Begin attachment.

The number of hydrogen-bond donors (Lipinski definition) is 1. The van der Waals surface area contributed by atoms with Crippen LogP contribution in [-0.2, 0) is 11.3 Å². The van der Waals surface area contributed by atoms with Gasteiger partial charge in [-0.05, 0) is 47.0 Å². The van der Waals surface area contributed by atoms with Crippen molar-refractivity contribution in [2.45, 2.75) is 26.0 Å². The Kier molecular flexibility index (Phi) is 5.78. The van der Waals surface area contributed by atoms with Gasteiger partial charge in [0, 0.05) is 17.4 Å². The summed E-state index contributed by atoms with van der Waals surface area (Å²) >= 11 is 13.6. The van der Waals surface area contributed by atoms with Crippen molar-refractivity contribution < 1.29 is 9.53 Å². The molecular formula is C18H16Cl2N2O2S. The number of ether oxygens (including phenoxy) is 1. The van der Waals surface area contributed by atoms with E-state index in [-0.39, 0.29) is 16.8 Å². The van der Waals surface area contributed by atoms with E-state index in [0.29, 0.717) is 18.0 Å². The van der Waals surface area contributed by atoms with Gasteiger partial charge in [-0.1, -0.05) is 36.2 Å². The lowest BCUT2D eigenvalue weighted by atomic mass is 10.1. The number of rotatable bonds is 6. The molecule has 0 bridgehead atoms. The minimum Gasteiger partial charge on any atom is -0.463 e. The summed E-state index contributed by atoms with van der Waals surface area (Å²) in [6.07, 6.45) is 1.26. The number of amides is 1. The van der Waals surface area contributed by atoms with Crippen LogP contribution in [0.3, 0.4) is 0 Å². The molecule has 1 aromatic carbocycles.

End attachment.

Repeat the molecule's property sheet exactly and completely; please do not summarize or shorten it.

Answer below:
The number of hydrogen-bond donors (Lipinski definition) is 1. The van der Waals surface area contributed by atoms with Crippen LogP contribution in [-0.2, 0) is 11.3 Å². The van der Waals surface area contributed by atoms with Gasteiger partial charge in [-0.05, 0) is 47.0 Å². The van der Waals surface area contributed by atoms with Crippen molar-refractivity contribution in [2.45, 2.75) is 26.0 Å². The Kier molecular flexibility index (Phi) is 5.78. The van der Waals surface area contributed by atoms with Gasteiger partial charge in [0, 0.05) is 17.4 Å². The summed E-state index contributed by atoms with van der Waals surface area (Å²) >= 11 is 13.6. The van der Waals surface area contributed by atoms with Crippen molar-refractivity contribution < 1.29 is 9.53 Å². The molecular formula is C18H16Cl2N2O2S. The number of ether oxygens (including phenoxy) is 1. The van der Waals surface area contributed by atoms with E-state index in [-0.39, 0.29) is 16.8 Å². The van der Waals surface area contributed by atoms with E-state index in [0.29, 0.717) is 18.0 Å². The van der Waals surface area contributed by atoms with Gasteiger partial charge in [-0.1, -0.05) is 36.2 Å². The lowest BCUT2D eigenvalue weighted by atomic mass is 10.1. The number of rotatable bonds is 6. The molecule has 0 bridgehead atoms. The minimum Gasteiger partial charge on any atom is -0.463 e. The summed E-state index contributed by atoms with van der Waals surface area (Å²) in [6.07, 6.45) is 1.26. The number of amides is 1. The van der Waals surface area contributed by atoms with Crippen LogP contribution in [0.3, 0.4) is 0 Å². The molecule has 1 aromatic carbocycles.